An Irish Anglers World

An Irish Angler’s Year 2013

It is always interesting to look back and review the past year relative to the goals one sets at the commencement. On the angling front aware of missed opportunities due to having a broad range of fishing interests as against specialising in a particular aspect of the sport, this writer had vowed to become more focused regarding species choice. Applying a concentrated approach based on seasonality most certainly paid off in the seven months up to July, after that other than an arranged foray down to West Cork angling took a back seat as the more pertinent aspects of life took centre stage.

A summer pike for David Murphy from a local water.

A plan laid down in January earmarked pike fishing within my locality as a winter taster followed by the annual spring time River Barrow pilgrimage in search of bream, shad and what ever else you are having from this wonderful fishery. Priority was placed throughout May and June on reconnoitring various south eastern waters with a view to catching my first tench, followed by the annual boat trip off Kilmore Quay with friends from South Wales. Greystones and its run of large tope through July and August could not come quick enough, then as the leaves begin to turn through September the Wexford bass and flounder would be calling.

So it transpired with a couple of deviations up to August, with the weather playing ball both in late spring and of course throughout that fabulous July, when the Azores high sat over Ireland for three weeks. Successful fishing is about getting out there and casting a line at the appropriate time and place, using the correct gear and the right method. Applying this approach one quickly builds up a routine and a level of knowledge that translates into instinct, by extension the quality of ones fishing improves also.

A cracking Beara pollack for UK angler Keith Kendall.

Catching bigger fish or large bags is not easy but it is not difficult either, laying down a body of experience over time is the key. Place oneself on or beside water, try new and or established venues and above all meet people and share experience. In essence that was the modus operandi drawn up back in January 2013 and without question the plan worked as the following narrative and images will tell.

Back in January a phone call to Mike Hennessy sea angling advisor with Inland Fisheries Ireland about haddock fishing off West Cork had yours truly boarding skipper Butch Roberts boat Sundance out of Kinsale. A fine crew on a God awful day, the boat tossed and swayed, cold seeped into the bones and some bonny haddock were landed along with ling, cod, whiting and a specimen red gurnard.

The local pike fishing was mixed primarily due to not getting out enough however this was more then made up for by some quality spring brown trout fishing on the Wicklow streams. Come April though with warmer weather setting in the Barrow became a fixture and boy did it deliver some lovely bream, hybrids, dace and roach. The spring shad run never really got going with anglers putting a lot of hours in for one or two fish, on the plus side though some quality brown trout were happy to attack the customary blue and silver Tasmanian devils.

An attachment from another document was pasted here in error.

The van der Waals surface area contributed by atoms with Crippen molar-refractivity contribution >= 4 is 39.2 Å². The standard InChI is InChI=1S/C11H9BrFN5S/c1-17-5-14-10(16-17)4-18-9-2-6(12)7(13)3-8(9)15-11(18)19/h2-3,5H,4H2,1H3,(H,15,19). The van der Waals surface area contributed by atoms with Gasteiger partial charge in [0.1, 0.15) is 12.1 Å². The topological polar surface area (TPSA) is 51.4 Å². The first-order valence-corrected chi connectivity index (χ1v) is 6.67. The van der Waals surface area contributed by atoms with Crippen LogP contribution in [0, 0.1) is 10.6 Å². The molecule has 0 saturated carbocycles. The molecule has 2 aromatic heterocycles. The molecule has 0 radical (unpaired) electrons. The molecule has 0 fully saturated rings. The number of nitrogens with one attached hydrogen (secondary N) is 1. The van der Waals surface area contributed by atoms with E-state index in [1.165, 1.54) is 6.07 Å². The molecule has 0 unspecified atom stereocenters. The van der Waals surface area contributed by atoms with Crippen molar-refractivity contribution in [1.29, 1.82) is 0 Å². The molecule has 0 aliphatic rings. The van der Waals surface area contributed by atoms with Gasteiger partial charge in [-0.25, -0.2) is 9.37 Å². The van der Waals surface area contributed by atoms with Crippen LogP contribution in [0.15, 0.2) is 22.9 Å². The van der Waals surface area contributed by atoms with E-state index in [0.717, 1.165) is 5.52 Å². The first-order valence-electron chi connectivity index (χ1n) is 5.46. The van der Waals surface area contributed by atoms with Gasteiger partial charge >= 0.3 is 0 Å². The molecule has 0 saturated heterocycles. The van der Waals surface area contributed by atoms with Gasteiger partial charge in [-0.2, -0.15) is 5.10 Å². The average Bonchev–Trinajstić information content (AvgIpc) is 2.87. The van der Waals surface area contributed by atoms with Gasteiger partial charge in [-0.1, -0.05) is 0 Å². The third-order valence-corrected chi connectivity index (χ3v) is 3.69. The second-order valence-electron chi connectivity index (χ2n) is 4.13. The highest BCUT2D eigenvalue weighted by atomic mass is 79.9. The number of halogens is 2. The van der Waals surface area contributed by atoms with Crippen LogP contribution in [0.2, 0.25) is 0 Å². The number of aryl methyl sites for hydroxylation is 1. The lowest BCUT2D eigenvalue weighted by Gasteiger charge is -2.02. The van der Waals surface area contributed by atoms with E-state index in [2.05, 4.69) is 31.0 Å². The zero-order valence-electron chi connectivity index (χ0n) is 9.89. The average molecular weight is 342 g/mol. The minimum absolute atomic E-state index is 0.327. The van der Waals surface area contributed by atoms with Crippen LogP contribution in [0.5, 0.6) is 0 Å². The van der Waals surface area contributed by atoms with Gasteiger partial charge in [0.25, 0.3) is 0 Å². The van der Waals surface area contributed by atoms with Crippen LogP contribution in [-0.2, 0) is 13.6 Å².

June was a most satisfying month kicking off with a first ever tench to double red maggot fished on the feeder. Having established and sought permission to fish a particular venue plans were laid and in text book fashion yours truly and friend Gary Robinson found us pitched bank side at dawn. By ten o’clock bite less except for a few stunted perch we were wondering, then it happened, Gary’s swing tip swung and shortly after a bottle green red eyed “Tinca” lay cradled within the landing net, happy days.

A brace of tench for Gary Robinson.
A mid June trip to the Beara Peninsula, West Cork promised much and yet again this glorious finger of West Cork delivered with some fine pollack, ray, wrasse, and grey mullet landed. That said, for the first time since travelling down back in the early 2000’s signs of over fishing were apparent, manifest by 16 blank rod hours fishing normally very productive clean ground for dab, codling, etc.

A first, sadly returning in late August things had not improved and if anything had got worse with not a grey mullet to be seen where they are normally prolific. The jury is out as to whether the poor fishing was a blip, however a 140 tonne haul of mullet taken by a pair trawling team out of Castletownbere close to Roche’s point in late November does not fill one with confidence, fingers crossed for 2014.

A fine tope for Gary Robinson.

The icing on the cake though was the July tope fishing in heat wave conditions off Greystones. Mackerel were scarce due to the ongoing attrition by all parties concerned out in the north east Atlantic, however enough were feathered to bait a few lines and the sleek fast running tope played ball. Jean Anne was anchored over ten fathoms of water east of the Moulditch buoy, and most satisfyingly David Murphy’s reel sang as a prelude to the lad boating his first tope.

An early morning grey mullet for Ashley Hayden.

Subsequent to the heat wave angling took a back seat with college and a Masters Degree programme taking over post September. Retrospectively the focused approach to fishing paid off with some quality angling across a range of species and disciplines, so much so that the system will be refined and applied ongoing into 2014. January to March will kick off with pike and perch leading into springtime trout fly fishing and general coarse angling on the Barrow. The tench will get another outing through May and early June by which time the focus will turn to summer sea trout and tope fishing. Tight lines and the best of luck to one and all for 2014………….

Ashley Hayden © January 2014

See also: An Irish Angler’s Year 2012.